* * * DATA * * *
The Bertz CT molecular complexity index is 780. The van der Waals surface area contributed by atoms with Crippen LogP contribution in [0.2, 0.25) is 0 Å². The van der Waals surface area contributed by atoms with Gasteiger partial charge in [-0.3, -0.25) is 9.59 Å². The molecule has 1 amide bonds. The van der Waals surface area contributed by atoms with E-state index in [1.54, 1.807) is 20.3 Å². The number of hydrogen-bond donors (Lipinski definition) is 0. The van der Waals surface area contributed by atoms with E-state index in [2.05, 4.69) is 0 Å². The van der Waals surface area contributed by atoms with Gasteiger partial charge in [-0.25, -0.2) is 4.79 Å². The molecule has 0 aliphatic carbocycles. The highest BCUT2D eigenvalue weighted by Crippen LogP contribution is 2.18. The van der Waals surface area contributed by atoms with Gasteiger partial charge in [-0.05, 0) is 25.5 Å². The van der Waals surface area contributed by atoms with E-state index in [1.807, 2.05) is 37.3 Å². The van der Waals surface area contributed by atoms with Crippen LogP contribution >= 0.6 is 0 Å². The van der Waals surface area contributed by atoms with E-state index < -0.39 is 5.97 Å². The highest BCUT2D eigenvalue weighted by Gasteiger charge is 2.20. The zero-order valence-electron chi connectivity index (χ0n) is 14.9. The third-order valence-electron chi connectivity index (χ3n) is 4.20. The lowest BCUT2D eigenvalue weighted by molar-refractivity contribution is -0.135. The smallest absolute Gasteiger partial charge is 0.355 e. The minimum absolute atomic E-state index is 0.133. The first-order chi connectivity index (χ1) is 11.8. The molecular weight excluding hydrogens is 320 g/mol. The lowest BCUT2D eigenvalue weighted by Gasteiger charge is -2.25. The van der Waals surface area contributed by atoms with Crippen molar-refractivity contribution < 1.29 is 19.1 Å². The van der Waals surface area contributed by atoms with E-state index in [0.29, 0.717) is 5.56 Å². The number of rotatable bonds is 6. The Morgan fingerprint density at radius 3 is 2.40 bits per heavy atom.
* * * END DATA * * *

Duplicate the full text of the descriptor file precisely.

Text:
The Bertz CT molecular complexity index is 780. The van der Waals surface area contributed by atoms with Crippen LogP contribution in [0.2, 0.25) is 0 Å². The van der Waals surface area contributed by atoms with Gasteiger partial charge in [-0.3, -0.25) is 9.59 Å². The molecule has 1 amide bonds. The van der Waals surface area contributed by atoms with E-state index in [1.54, 1.807) is 20.3 Å². The number of hydrogen-bond donors (Lipinski definition) is 0. The van der Waals surface area contributed by atoms with E-state index in [2.05, 4.69) is 0 Å². The van der Waals surface area contributed by atoms with Gasteiger partial charge in [-0.25, -0.2) is 4.79 Å². The molecule has 0 aliphatic carbocycles. The highest BCUT2D eigenvalue weighted by Crippen LogP contribution is 2.18. The van der Waals surface area contributed by atoms with Gasteiger partial charge in [-0.05, 0) is 25.5 Å². The van der Waals surface area contributed by atoms with E-state index in [1.807, 2.05) is 37.3 Å². The van der Waals surface area contributed by atoms with Crippen LogP contribution >= 0.6 is 0 Å². The van der Waals surface area contributed by atoms with E-state index < -0.39 is 5.97 Å². The highest BCUT2D eigenvalue weighted by Gasteiger charge is 2.20. The zero-order valence-electron chi connectivity index (χ0n) is 14.9. The third-order valence-electron chi connectivity index (χ3n) is 4.20. The lowest BCUT2D eigenvalue weighted by molar-refractivity contribution is -0.135. The smallest absolute Gasteiger partial charge is 0.355 e. The minimum absolute atomic E-state index is 0.133. The first-order chi connectivity index (χ1) is 11.8. The molecular weight excluding hydrogens is 320 g/mol. The lowest BCUT2D eigenvalue weighted by Gasteiger charge is -2.25. The van der Waals surface area contributed by atoms with Crippen molar-refractivity contribution < 1.29 is 19.1 Å². The van der Waals surface area contributed by atoms with E-state index in [0.29, 0.717) is 5.56 Å². The number of rotatable bonds is 6. The Morgan fingerprint density at radius 3 is 2.40 bits per heavy atom.